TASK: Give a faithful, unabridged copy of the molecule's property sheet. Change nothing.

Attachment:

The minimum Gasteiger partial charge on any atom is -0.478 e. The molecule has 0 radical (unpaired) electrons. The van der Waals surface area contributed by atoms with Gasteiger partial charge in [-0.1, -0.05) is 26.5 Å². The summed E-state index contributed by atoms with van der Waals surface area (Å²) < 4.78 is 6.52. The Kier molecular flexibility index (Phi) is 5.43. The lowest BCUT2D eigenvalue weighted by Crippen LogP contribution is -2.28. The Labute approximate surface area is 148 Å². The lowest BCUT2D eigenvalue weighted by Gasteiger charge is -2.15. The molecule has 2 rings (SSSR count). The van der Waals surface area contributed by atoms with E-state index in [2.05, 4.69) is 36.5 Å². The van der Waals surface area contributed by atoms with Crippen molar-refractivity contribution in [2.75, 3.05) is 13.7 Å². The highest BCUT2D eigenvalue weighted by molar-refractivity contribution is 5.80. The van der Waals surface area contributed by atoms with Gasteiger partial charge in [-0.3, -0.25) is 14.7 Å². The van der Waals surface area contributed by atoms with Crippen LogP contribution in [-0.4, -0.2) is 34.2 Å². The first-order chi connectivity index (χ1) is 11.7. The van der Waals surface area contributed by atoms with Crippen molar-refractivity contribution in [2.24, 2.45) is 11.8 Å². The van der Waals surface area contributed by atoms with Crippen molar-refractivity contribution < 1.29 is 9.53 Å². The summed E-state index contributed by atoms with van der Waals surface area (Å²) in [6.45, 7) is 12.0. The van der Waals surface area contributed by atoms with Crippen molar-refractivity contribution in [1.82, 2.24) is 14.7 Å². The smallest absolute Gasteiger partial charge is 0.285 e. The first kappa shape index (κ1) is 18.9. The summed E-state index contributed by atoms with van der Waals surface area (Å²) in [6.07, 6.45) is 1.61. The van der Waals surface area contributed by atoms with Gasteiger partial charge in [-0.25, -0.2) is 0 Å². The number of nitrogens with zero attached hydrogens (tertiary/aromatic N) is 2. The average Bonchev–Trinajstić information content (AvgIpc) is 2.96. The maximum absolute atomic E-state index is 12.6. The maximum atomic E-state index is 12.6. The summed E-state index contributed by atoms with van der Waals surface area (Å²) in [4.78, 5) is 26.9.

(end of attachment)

The minimum Gasteiger partial charge on any atom is -0.478 e. The molecule has 0 radical (unpaired) electrons. The van der Waals surface area contributed by atoms with Gasteiger partial charge in [-0.1, -0.05) is 26.5 Å². The summed E-state index contributed by atoms with van der Waals surface area (Å²) < 4.78 is 6.52. The Kier molecular flexibility index (Phi) is 5.43. The lowest BCUT2D eigenvalue weighted by Crippen LogP contribution is -2.28. The Labute approximate surface area is 148 Å². The lowest BCUT2D eigenvalue weighted by Gasteiger charge is -2.15. The molecule has 2 rings (SSSR count). The van der Waals surface area contributed by atoms with E-state index in [2.05, 4.69) is 36.5 Å². The van der Waals surface area contributed by atoms with Crippen molar-refractivity contribution in [2.75, 3.05) is 13.7 Å². The highest BCUT2D eigenvalue weighted by molar-refractivity contribution is 5.80. The van der Waals surface area contributed by atoms with Gasteiger partial charge in [-0.3, -0.25) is 14.7 Å². The van der Waals surface area contributed by atoms with Crippen LogP contribution in [-0.4, -0.2) is 34.2 Å². The first-order chi connectivity index (χ1) is 11.7. The van der Waals surface area contributed by atoms with Crippen molar-refractivity contribution in [2.24, 2.45) is 11.8 Å². The van der Waals surface area contributed by atoms with Crippen molar-refractivity contribution < 1.29 is 9.53 Å². The summed E-state index contributed by atoms with van der Waals surface area (Å²) in [6.45, 7) is 12.0. The van der Waals surface area contributed by atoms with Crippen molar-refractivity contribution in [1.82, 2.24) is 14.7 Å². The smallest absolute Gasteiger partial charge is 0.285 e. The first kappa shape index (κ1) is 18.9. The summed E-state index contributed by atoms with van der Waals surface area (Å²) in [6.07, 6.45) is 1.61. The van der Waals surface area contributed by atoms with Gasteiger partial charge in [-0.25, -0.2) is 0 Å². The number of nitrogens with zero attached hydrogens (tertiary/aromatic N) is 2. The average Bonchev–Trinajstić information content (AvgIpc) is 2.96. The maximum absolute atomic E-state index is 12.6. The maximum atomic E-state index is 12.6. The summed E-state index contributed by atoms with van der Waals surface area (Å²) in [4.78, 5) is 26.9.